Apparently up to such a task is veteran pianist (and native Brazilian), Flavio Varani. He brings an unusual commingling of old-school romanticism and ardent, fiery command to his new disc where accompaniments leap and melodies spring about the keyboard. Varani’s training as a student at the Juilliard School with the great Rosina Lhevinne – and subsequently Arthur Balsam – reveals an integral approach to his art and a careful conception of pianistic lineage in general. The listener is aware that Varani has lived long and purposefully with the music of his homeland; the relationship of composer and interpreter here recalls the great association John Browning, (also a Lhevinne student), had with Samuel Barber.

Villa-Lobos’ strange and exotic piano calls to us from unexpected pieces throughout this record: Chôros No.1 W161 “Chôro tipico brasileiro” (a transcription from guitar) and the Danças características africanas W085 are examples. Conversely, Varani chooses the oft-loved eighth piece from Cirandas W220, “Vamos atrás da serra, Calunga,” as epilogue.

Regrettably, the recording quality here is not of the highest calibre. Levels are noticeably out of balance and extraneous studio noises disturb the overall flow of an otherwise convincing disc.

09 Dinnerstein QuietA Character of Quiet – Schubert; Glass
Simone Dinnerstein
Orange Mountain Music (orangemountainmusic.com) 

Admittedly feeling “anxious and enervated” during the early days of lockdown in March and April, pianist Simone Dinnerstein has confessed that she felt neither “creative” nor “productive.” In time however, with the help of poets Wordsworth and Melville and walks through her local cemetery – the hallowed Green-Wood of Brooklyn – she found her way back to the piano. In June, she sat down to record the music of two composers she has held a close connection with: Philip Glass and Franz Schubert. (And we are so very glad that she did!)

From the first note of this “quiet” and remarkable album (recorded in her New York home with longtime producer and friend Adam Abeshouse), the listener feels as if ferried to a private audience with Dinnerstein. Therein we are greeted with soloistic utterances on a wholly intimate order, sincere and sublime. With this unassuming recording, Dinnertsein seems to have evolved a new kind of homemade listening: she has managed to capture the immediacy and depth of experience – of character – that a one-on-one house recital can deliver. Here we glimpse the personal, as procured by the pandemic.

Even the three Glass Etudes, (music and a composer that this particular reviewer is often bemused by), speak in an honest and poignant mode, somehow changed by our planet’s new energy, reshaped by a hushed and isolated atmosphere surrounding Glass’ simple patterns and motifs.

Dinnerstein’s Schubert is always formidable and especially unique. Her performance here of the mighty last Sonata in B-flat Major D960 bears no exception, possessing an inescapable message of radiance and poetry, humanity and continuance.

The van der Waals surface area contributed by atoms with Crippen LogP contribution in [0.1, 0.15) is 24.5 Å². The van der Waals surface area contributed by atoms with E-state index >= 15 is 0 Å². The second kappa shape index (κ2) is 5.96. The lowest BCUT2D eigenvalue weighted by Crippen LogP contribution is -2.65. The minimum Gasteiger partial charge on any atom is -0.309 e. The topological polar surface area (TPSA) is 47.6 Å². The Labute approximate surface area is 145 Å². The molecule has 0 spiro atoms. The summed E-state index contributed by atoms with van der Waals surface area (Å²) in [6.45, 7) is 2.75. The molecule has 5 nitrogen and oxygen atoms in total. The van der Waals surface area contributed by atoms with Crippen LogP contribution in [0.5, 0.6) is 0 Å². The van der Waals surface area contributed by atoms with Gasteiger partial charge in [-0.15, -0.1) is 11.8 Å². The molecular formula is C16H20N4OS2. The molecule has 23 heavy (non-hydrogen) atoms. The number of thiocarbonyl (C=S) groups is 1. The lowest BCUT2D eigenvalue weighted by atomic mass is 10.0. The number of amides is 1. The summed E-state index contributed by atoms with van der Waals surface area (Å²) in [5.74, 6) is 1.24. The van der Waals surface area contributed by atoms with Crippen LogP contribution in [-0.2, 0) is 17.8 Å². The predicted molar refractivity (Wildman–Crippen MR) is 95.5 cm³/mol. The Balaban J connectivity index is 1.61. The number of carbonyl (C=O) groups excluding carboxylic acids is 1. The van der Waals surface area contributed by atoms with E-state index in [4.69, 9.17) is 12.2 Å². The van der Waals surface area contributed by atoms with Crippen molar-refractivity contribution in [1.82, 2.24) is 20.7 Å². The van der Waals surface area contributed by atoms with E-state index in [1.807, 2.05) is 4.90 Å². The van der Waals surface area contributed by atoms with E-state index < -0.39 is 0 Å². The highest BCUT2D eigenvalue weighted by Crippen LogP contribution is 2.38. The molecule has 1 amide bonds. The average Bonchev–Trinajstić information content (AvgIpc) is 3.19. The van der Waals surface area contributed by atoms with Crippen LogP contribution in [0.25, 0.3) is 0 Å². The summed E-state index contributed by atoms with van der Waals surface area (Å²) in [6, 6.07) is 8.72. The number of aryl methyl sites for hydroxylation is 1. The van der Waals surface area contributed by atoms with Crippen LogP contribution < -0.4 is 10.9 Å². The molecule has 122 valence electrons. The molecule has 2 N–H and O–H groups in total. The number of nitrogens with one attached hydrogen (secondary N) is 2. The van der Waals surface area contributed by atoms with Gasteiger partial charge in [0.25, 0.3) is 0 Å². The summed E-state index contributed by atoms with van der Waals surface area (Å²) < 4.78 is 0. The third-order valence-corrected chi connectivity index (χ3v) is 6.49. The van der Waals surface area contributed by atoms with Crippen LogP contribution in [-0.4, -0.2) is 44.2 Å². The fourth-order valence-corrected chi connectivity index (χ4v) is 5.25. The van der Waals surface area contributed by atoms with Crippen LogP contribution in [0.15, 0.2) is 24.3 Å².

Ultimately, Dinnerstein’s musicianship is one born of integrity. Through forced pause and quietude she has, indubitably, discovered new aspects to her art. Let us hope for more such recordings, as we marvel at her courage and savour the nourishment it brings us in these weary, unwanted times.

Note: The recording’s title was inspired by William Wordsworth’s The Prelude, a poem Dinnerstein became familiar with during lockdown. It refers to “A character of quiet more profound than pathless wastes.” Dinnerstein muses: “Perhaps I had been parted too long from my better self by the hurrying world, as Wordsworth puts it.”

01 Shostakovich QuintetShostakovich – Piano Quintet; Seven Romances on Poems by Alexander Blok
Trio Wanderer; Ekaterina Semenchuk
Harmonia Mundi HMM902289 (triowanderer.fr/discography)

The public, generally, does not leave a performance (or a deep listening session to a recording) of the work of the late Russian composer Dmitri Shostakovich whistling tuneful melodies. But who made tuneful whistling the barometer for success in classical music anyway? Certainly not the legions of Shostakovich admirers, for whom this 2020 release – of his Piano Quintet in G Minor Op.57 (1940) and Seven Romances on Poems by Aleksander Blok Op.127 (1967) by Trio Wanderer (Jean-Marc Phillips-Varjabédian, violin; Raphaël Pidoux, cello; and Vincent Coq, piano) – will be most welcome. For the quintet, the trio is joined by violinist Catherine Montier and violist Christophe Gaugué and the Romances are sung by the commanding mezzo-soprano Ekaterina Semenchuk.

With the piano quintet, Shostakovich presents a test of technical prowess and historical understanding to the musicians, as they deftly negotiate the multiple lexicons that comprise the composer’s influences and, ultimately, his style. For example, contained within the quintet’s five-part structure (Prélude: Lento; Fugue: Adagio; Scherzo: Allegretto; Intermezzo: Lento; Finale: Allegretto) are motifs, broad musical themes and harmonic junctures revelatory of Shostakovich’s unabashed modernism (his so-called “ambivalent tonality” and deep admiration of Stravinsky), placed in compelling historical flux with Baroque gestures (counterpoint abounds, and there is even a G-major Tierce de Picardie that concludes the opening Prelude), along with the general, and lifelong, influence of Russian folk songs. This is the much-discussed polystylism of Shostakovich; the quintet handles such musical shapeshifting between genre and historical junctures with musicality, precision and seeming ease. 

Equally compelling is the Seven Romances song cycle, where the great and sought-after Semenchuk, singing in the composer’s (and poet  Blok’s) native Russian, shines. A recommended recording.

02 Shostakovich 11Shostakovich – Symphony No.11, Op.103 “The Year 1905”
BBC Philharmonic, John Storgårds
Chandos CHSA 5278 CD/SACD (naxosdirect.com/search/095115527825)